I recently had the tremendous opportunity to join young farmers and other agricultural professionals for the Ohio Farm Bureau Young Agricultural Professionals’ Washington, D.C. Leadership Experience. As the director of communication and member education for the Ohio AgriBusiness Association, I have been engaged with Ohio Farm Bureau in several key issues impacting Ohio agriculture. During this trip various leaders in our industry spent time briefing us about some of these issues – which ultimately prepared us to represent Ohio agriculture during scheduled visits with our congressmen.
It was clear our congressmen and their staff understand the importance of agriculture. Here in Ohio, we know agriculture is our state’s No. 1 industry, but it was great to see our national leaders also understand the importance of this industry for not only the economic success of the country, but also for the ability to feed a growing global population.
Leading up to our congressional meetings, we visited the American Farm Bureau Federation to learn more about the farm bill and other legislation that would affect our industry relating to immigration, biotechnology, waterway infrastructure challenges and tax reform.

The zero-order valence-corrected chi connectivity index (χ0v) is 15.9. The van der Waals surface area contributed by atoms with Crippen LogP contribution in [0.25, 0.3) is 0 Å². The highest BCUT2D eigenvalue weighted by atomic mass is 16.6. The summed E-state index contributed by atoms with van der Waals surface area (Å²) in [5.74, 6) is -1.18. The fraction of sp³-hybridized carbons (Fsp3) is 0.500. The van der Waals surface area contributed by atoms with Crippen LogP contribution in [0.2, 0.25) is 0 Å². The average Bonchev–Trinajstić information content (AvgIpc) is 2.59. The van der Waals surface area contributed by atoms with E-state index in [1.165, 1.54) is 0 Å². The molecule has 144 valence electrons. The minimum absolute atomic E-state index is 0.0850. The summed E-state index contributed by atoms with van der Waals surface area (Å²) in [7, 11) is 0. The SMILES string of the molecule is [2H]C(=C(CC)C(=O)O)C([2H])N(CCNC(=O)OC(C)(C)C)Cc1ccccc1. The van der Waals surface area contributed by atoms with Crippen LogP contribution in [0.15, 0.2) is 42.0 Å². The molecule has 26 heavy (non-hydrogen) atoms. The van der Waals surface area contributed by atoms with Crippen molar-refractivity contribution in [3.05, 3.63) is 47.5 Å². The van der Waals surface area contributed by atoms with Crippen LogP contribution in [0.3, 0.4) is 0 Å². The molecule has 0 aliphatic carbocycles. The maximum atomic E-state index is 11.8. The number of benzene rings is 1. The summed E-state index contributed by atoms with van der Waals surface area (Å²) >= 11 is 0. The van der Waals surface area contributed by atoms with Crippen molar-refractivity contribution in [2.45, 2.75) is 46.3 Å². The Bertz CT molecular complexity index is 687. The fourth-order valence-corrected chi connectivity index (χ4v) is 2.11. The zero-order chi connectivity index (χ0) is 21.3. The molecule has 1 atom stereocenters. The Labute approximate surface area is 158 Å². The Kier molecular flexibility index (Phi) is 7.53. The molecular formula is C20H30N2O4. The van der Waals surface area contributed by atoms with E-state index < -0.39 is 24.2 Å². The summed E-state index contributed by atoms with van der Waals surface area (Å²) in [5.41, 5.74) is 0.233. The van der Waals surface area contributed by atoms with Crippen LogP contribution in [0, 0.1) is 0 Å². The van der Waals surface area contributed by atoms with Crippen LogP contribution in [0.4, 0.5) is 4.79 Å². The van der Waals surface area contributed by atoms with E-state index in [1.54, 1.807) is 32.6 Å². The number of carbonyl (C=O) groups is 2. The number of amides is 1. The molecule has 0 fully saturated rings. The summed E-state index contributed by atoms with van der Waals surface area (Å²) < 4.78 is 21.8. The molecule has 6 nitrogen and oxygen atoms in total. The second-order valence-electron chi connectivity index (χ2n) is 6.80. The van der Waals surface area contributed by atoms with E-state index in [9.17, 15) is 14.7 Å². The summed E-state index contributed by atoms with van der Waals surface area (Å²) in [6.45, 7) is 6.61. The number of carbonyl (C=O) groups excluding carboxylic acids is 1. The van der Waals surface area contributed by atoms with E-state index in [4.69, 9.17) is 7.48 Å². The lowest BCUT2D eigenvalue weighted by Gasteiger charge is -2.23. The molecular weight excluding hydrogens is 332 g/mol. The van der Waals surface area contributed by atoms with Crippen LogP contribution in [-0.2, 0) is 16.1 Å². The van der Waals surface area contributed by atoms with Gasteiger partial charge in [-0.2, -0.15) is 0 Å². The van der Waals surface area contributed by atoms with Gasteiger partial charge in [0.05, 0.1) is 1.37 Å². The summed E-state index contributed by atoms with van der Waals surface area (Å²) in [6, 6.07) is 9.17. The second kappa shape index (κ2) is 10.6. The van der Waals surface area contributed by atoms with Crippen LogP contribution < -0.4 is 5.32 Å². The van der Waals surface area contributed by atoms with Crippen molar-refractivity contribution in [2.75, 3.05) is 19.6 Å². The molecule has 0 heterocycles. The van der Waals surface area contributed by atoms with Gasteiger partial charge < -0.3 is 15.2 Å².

We joined members of the Illinois and Iowa Farm Bureaus for a presentation by Rep. Bob Gibbs and for a tangible explanation of biotechnology by Dr. Adrianne Massey with the Biotechnology Industry Organization. Dr. Massey provided an objective, scientific description of biotechnology with real-world examples we can use when discussing GMOs with our friends and families who may not fully understand the science behind the technology.
We visited the Ireland Embassy and met with Ag Attaché Dr. John Dardis, who provided insights about the global economy of agriculture. Our trip concluded at the U.S. Department of Agriculture with additional global insight by Senior Agricultural Economist Hui Jiang, who shared updates about current international trade issues.
And of course, we left the trip with new friendships. During bus rides and walks between meetings and visits, during meals and monument tours, and during our own downtime, we had ample time to build invaluable relationships – lasting friendships – with other young professionals in agriculture.
Ohio Farm Bureau should be proud for affording young ag professionals the opportunity to participate in this experience. If you know any young ag professionals, encourage them to get involved with their county Farm Bureau and with the Ohio Farm Bureau group.
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